Ok, so everyone that isn't Elizabeth Shue can very easily be put into one-dimensional categories. There's the "awkard, lovestruck kid," the "precocious little girl" though she does have a love of Thor for complete plot convenience later on, the "horny kid," the "flustered nerdy best friend," not to mention all the homeless people who are thieves and crazy, the gangsters who are ... well, gangsters. Even the doctor is standard jokey-one-dimensional Indian doctor. There are only two really interesting, fully fleshed characters, one being Elizabeth Shue, and the other being a car thief who takes them to the chop shop in their Increasingly Unlikely Series of Events While Babysitting. I for the LONGEST time throughout the runtime thought he was going to be an undercover cop, or perhaps the love interest ... but nah, he's just a character that for some reason that is beyond me got to have a bunch of facets and dimensions to his character.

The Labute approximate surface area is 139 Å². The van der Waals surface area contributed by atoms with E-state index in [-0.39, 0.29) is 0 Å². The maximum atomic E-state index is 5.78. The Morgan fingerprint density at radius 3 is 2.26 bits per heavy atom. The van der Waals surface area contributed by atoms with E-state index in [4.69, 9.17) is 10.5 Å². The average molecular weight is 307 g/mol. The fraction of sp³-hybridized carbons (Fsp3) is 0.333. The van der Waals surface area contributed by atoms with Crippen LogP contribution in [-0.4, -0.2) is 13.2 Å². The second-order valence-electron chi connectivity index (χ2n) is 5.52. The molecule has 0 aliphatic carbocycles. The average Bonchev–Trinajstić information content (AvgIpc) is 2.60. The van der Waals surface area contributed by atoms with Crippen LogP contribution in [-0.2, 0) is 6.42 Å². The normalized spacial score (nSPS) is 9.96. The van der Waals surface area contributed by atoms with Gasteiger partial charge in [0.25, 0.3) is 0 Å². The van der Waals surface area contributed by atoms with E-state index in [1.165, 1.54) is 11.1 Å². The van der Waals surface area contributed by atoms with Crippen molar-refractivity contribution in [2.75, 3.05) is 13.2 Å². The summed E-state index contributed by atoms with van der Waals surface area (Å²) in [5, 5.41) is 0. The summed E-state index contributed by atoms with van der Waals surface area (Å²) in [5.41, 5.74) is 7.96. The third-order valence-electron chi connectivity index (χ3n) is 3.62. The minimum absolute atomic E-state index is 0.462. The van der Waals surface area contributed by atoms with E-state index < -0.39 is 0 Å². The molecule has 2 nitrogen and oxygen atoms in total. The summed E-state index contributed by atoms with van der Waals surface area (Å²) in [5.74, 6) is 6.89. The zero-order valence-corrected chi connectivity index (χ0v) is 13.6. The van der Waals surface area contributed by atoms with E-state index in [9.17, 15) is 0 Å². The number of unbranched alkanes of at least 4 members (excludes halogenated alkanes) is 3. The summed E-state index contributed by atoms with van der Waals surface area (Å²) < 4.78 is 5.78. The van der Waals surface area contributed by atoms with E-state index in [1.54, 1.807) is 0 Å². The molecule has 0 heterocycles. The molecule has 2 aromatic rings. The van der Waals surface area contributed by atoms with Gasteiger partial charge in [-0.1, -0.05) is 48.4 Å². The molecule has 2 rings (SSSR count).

I just realized that it sounds like I am complaining about that ... and I kind of am! You create a second character that is likable, interesting, with motives of his own, a sense of loyalty and kindness, but is still a car thief who is stuck working with the mob. And he's relegated to just ... lackey with a few lines. Almost just a glorified cameo. Let me know more about him. Tell me his story. What a crazy day it is for him, to be stealing a car when 3 kids and a teenager get in and you have to take them to safety from a guy shooting a rifle. And then they steal your boss's boss's Playboy that he wrote all his damning evidence in. Oh yeah, I should mention, Elizabeth Shue looks like the centerfold for this issue of Playboy. It is a running "gag" in that it comes up a lot and is supposed to be funny? It is just another coincidence in the long train of coincidences.